A New Perspective
This Wednesday, Canadian neighbourhoods will be filled with kids in costumes heading door to door in search of Halloween candy. Treats will be prepared, bells will be rung, doors will be opened, and sweets will be doled out. Whether or not Halloween activities are part of your autumn traditions, this model of giving can be applied to much more than trick or treat.
Year round, Abundance Canada client Hugo Peters greets the canvassers and fundraisers who come to his door with unexpected generosity. It wasn’t always like that, though. As a busy husband, father, and teacher, Hugo had often felt frustrated by the interruptions of people asking for money. Then, a presentation at his local church offered him a new perspective on spontaneous giving.
“I was a bit surprised when the presenter, John Rudy, admitted that he was often annoyed by people ringing his doorbell asking for donations,” says Hugo with a chuckle. “I could sure identify with that!” The speaker went on to share his conclusion that frustration in these situations was actually due to the interruption and the inconvenience rather than the request. So, he started putting aside some money in a safe place near the door just for these one-off requests. That little bit of planning changed his attitude. He suddenly found himself looking forward to fundraisers ringing his doorbell. He loved seeing the look on their faces when he greeted them warmly with a donation already in hand. Hugo was inspired.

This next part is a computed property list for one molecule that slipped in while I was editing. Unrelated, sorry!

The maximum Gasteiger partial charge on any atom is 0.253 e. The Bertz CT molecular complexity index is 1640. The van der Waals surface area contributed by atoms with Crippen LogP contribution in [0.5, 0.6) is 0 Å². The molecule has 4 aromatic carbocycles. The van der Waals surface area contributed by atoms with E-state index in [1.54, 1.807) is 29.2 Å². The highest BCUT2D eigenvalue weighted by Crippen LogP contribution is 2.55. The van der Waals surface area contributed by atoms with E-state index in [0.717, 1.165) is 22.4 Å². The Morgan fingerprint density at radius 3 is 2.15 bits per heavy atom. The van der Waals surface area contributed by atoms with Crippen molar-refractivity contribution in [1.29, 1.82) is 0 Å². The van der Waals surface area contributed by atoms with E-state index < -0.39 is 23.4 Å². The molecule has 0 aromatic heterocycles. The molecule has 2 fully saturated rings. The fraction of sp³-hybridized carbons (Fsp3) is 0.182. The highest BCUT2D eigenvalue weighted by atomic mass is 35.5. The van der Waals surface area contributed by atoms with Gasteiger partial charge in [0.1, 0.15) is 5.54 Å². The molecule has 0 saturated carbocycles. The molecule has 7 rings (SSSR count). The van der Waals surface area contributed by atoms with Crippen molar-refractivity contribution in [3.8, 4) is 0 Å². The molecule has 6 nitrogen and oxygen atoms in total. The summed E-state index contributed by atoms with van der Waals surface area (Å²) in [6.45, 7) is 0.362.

“I left the presentation with a completely new perspective and started applying what I’d learned right away.”
Before long, Hugo’s household also had a small jar of money set aside for spontaneous giving. “We found ourselves having fun with the money we were giving away rather than feeling like it was an obligation.”
How do you feel when a fundraiser rings your doorbell? How different would it be if you had a ‘treat bowl’ of donations at the ready? Perhaps with a little planning, we can all be ready to open our doors with a smile and give freely when we are asked.